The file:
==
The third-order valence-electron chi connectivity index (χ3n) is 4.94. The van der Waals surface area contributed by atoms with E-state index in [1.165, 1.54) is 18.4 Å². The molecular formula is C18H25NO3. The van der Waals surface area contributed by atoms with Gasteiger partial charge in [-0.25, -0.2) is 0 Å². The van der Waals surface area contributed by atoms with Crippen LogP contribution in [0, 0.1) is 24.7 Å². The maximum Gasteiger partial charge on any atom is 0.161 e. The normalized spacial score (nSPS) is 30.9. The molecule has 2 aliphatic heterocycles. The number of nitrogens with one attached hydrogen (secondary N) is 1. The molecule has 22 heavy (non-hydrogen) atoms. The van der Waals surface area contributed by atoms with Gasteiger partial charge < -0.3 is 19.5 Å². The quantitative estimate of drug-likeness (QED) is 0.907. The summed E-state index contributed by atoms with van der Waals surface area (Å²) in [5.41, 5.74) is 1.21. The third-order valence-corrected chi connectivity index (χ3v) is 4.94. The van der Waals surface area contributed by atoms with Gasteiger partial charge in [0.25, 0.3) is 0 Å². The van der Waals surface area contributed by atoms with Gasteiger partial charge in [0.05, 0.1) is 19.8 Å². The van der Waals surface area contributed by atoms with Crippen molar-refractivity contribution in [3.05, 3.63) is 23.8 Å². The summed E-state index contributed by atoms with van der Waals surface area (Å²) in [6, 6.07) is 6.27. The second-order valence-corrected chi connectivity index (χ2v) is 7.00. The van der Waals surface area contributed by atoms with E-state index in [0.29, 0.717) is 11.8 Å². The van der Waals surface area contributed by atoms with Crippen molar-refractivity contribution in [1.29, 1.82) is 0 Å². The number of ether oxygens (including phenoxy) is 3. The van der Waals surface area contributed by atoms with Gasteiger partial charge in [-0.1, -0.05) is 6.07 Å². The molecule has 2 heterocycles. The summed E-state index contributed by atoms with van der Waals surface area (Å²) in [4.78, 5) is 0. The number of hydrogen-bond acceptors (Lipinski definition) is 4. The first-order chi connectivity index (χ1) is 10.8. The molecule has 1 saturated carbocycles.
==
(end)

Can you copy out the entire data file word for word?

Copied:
The third-order valence-electron chi connectivity index (χ3n) is 4.94. The van der Waals surface area contributed by atoms with E-state index in [1.165, 1.54) is 18.4 Å². The molecular formula is C18H25NO3. The van der Waals surface area contributed by atoms with Gasteiger partial charge in [-0.25, -0.2) is 0 Å². The van der Waals surface area contributed by atoms with Crippen LogP contribution in [0, 0.1) is 24.7 Å². The maximum Gasteiger partial charge on any atom is 0.161 e. The normalized spacial score (nSPS) is 30.9. The molecule has 2 aliphatic heterocycles. The number of nitrogens with one attached hydrogen (secondary N) is 1. The molecule has 22 heavy (non-hydrogen) atoms. The van der Waals surface area contributed by atoms with Gasteiger partial charge < -0.3 is 19.5 Å². The quantitative estimate of drug-likeness (QED) is 0.907. The summed E-state index contributed by atoms with van der Waals surface area (Å²) in [5.41, 5.74) is 1.21. The third-order valence-corrected chi connectivity index (χ3v) is 4.94. The van der Waals surface area contributed by atoms with Gasteiger partial charge in [0.25, 0.3) is 0 Å². The van der Waals surface area contributed by atoms with Gasteiger partial charge in [0.05, 0.1) is 19.8 Å². The van der Waals surface area contributed by atoms with Crippen molar-refractivity contribution in [3.05, 3.63) is 23.8 Å². The summed E-state index contributed by atoms with van der Waals surface area (Å²) in [6, 6.07) is 6.27. The second-order valence-corrected chi connectivity index (χ2v) is 7.00. The van der Waals surface area contributed by atoms with E-state index in [0.29, 0.717) is 11.8 Å². The van der Waals surface area contributed by atoms with Crippen molar-refractivity contribution in [1.29, 1.82) is 0 Å². The number of ether oxygens (including phenoxy) is 3. The van der Waals surface area contributed by atoms with Gasteiger partial charge in [-0.1, -0.05) is 6.07 Å². The molecule has 2 heterocycles. The summed E-state index contributed by atoms with van der Waals surface area (Å²) in [4.78, 5) is 0. The number of hydrogen-bond acceptors (Lipinski definition) is 4. The first-order chi connectivity index (χ1) is 10.8. The molecule has 1 saturated carbocycles.